Publication date: 07/30/2020

One-, two-, and three-parameter logistic models can be used to model the item response curves. The three-parameter logistic (3PL) model is defined as follows.

• P(θ) is the probability of answering the item correctly for an ability level θ. For more information about fitting the item response theory model, see Fitting the IRT Model.

• The a parameter defines the steepness of the curve at its inflection point. It provides an estimate of the discriminatory power of the item.

• The b parameter defines the location of the inflection point on the Ability axis. It provides an estimate of the difficulty of an item.

• The c parameter is the lower asymptote. It provides an estimate of the probability that an item is answered correctly by guessing.

• For the 2PL model, the c parameter is set to 0.

• For the 1PL model, the c parameter is set to 0 and the a parameter is set to 1. This parameterization is also known as the Rasch model (Rasch 1980).

In the 2PL and 3PL models, the a parameter, or the steepness of the curve at its inflection point, provides a measure of the discriminatory power of an item. The discriminatory power, or discrimination, of an item refers to how well an item can distinguish between respondents with low ability levels versus those with high ability levels. A steep item response curve indicates that the item has strong discrimination. Respondents with low ability levels have a low probability of a correct response to the item while respondents with high ability have a high probability of a correct response. Items whose curves are relatively flat have low discrimination. Items with low discrimination are candidates to be dropped from the measurement instrument.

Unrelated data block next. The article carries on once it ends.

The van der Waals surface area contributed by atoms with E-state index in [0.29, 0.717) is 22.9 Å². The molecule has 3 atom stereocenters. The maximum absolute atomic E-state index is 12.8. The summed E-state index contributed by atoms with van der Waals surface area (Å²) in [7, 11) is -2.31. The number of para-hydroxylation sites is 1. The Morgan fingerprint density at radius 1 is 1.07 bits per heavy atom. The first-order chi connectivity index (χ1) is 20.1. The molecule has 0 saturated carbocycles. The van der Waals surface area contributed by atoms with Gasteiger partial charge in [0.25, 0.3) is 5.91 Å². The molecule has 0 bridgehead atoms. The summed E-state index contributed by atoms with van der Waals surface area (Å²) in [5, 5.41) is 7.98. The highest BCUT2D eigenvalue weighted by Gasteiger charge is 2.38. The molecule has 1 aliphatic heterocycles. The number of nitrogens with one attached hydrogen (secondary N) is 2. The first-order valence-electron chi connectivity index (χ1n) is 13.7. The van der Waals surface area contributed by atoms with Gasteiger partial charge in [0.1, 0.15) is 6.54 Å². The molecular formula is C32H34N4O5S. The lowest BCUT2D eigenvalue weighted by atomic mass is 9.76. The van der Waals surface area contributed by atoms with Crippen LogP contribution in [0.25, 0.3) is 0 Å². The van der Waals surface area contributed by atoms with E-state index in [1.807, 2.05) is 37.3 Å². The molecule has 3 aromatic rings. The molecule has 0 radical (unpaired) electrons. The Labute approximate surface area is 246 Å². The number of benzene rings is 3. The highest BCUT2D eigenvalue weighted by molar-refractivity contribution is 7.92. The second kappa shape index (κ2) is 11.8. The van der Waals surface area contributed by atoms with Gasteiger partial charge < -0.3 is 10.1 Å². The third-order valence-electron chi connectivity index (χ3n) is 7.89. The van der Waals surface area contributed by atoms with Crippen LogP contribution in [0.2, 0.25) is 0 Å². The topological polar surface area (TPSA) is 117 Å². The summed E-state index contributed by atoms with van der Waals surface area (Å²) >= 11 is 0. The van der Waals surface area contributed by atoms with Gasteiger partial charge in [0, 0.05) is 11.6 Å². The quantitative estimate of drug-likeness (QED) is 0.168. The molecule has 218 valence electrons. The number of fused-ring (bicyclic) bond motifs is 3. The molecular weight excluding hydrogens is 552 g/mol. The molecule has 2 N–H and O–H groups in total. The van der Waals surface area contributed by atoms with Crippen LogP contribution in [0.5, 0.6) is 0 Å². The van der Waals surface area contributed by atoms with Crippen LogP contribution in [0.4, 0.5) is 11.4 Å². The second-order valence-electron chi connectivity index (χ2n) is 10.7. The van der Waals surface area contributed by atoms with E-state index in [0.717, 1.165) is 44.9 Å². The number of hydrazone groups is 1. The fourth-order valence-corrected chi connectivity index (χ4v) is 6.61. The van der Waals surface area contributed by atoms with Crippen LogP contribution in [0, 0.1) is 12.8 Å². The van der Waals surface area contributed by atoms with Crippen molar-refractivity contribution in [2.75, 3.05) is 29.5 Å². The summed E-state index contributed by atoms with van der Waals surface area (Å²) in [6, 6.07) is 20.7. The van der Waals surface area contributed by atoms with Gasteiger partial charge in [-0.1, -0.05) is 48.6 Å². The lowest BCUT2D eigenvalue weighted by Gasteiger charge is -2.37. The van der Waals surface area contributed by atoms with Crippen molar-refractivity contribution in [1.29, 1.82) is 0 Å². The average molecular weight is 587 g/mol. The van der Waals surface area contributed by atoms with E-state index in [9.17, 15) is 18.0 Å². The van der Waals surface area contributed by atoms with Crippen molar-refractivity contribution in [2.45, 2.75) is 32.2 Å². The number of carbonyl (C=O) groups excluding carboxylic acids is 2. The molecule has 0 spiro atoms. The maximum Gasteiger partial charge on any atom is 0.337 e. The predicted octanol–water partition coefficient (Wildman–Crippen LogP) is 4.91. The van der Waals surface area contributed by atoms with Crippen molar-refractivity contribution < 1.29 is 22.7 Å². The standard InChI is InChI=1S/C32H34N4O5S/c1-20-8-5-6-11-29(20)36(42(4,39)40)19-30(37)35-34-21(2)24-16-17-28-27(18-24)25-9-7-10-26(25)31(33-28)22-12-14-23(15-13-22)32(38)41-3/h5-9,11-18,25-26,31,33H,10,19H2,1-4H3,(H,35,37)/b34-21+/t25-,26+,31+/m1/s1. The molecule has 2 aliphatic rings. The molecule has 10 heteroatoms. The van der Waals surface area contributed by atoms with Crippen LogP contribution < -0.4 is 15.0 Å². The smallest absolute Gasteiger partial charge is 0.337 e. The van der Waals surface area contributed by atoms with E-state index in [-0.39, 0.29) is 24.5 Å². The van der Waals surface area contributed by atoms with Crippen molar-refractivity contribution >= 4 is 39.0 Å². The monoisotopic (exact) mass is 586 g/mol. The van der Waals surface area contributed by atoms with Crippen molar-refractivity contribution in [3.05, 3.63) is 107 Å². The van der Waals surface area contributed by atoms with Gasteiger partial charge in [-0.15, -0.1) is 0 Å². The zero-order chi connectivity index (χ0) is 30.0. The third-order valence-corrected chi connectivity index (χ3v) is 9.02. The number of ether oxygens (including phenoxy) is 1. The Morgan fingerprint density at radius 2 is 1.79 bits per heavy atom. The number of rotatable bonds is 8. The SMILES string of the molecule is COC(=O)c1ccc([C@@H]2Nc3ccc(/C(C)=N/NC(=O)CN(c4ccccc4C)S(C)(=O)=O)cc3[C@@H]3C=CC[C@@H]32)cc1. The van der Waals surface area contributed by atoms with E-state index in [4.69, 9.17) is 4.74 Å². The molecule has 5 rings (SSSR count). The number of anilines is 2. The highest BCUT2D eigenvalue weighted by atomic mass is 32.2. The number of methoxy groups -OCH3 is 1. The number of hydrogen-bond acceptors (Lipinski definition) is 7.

Figure 11.10 Logistic Model for Several Values of a

The b parameter, or the location of the inflection point with respect to ability, provides a measure of item difficulty. Item response curves with inflection points farther to the right on the ability scale are indicative of items that are more difficult to answer than items with inflection points to the left. In the 1PL and 2PL models, the b parameter provides an estimate of the ability level required for a 50% probability of correctly answering the item.

Figure 11.11 Logistic Curve for Several Values of b

In the 3PL model, the c parameter, or the lower asymptote of the item response curve, provides a measure of the guessing parameter. A nonzero lower asymptote represents the nonzero probability of a person with a very low ability level answering an item correctly.

Figure 11.12 Logistic Model for Several Values of c

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